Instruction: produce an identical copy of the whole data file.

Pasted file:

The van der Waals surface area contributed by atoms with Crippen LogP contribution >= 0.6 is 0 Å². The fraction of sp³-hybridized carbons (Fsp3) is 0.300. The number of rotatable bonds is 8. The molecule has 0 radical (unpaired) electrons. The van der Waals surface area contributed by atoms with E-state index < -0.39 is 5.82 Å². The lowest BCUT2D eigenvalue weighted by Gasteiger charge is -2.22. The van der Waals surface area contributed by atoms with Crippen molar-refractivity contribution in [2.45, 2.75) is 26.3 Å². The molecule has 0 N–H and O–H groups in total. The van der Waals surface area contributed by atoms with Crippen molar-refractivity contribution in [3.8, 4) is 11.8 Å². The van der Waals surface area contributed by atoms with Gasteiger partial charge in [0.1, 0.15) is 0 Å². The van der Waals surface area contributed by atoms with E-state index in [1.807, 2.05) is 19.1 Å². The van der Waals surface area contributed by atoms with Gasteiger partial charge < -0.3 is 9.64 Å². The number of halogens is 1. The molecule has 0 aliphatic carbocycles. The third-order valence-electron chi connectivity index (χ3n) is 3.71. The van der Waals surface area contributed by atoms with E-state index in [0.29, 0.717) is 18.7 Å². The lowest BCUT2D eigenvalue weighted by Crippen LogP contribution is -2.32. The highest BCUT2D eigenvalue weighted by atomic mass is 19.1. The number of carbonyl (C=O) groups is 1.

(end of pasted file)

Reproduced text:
The van der Waals surface area contributed by atoms with Crippen LogP contribution >= 0.6 is 0 Å². The fraction of sp³-hybridized carbons (Fsp3) is 0.300. The number of rotatable bonds is 8. The molecule has 0 radical (unpaired) electrons. The van der Waals surface area contributed by atoms with E-state index < -0.39 is 5.82 Å². The lowest BCUT2D eigenvalue weighted by Gasteiger charge is -2.22. The van der Waals surface area contributed by atoms with Crippen molar-refractivity contribution in [2.45, 2.75) is 26.3 Å². The molecule has 0 N–H and O–H groups in total. The van der Waals surface area contributed by atoms with Crippen molar-refractivity contribution in [3.8, 4) is 11.8 Å². The van der Waals surface area contributed by atoms with Gasteiger partial charge in [0.1, 0.15) is 0 Å². The van der Waals surface area contributed by atoms with E-state index in [1.807, 2.05) is 19.1 Å². The van der Waals surface area contributed by atoms with Gasteiger partial charge < -0.3 is 9.64 Å². The number of halogens is 1. The molecule has 0 aliphatic carbocycles. The third-order valence-electron chi connectivity index (χ3n) is 3.71. The van der Waals surface area contributed by atoms with E-state index in [0.29, 0.717) is 18.7 Å². The lowest BCUT2D eigenvalue weighted by Crippen LogP contribution is -2.32. The highest BCUT2D eigenvalue weighted by atomic mass is 19.1. The number of carbonyl (C=O) groups is 1.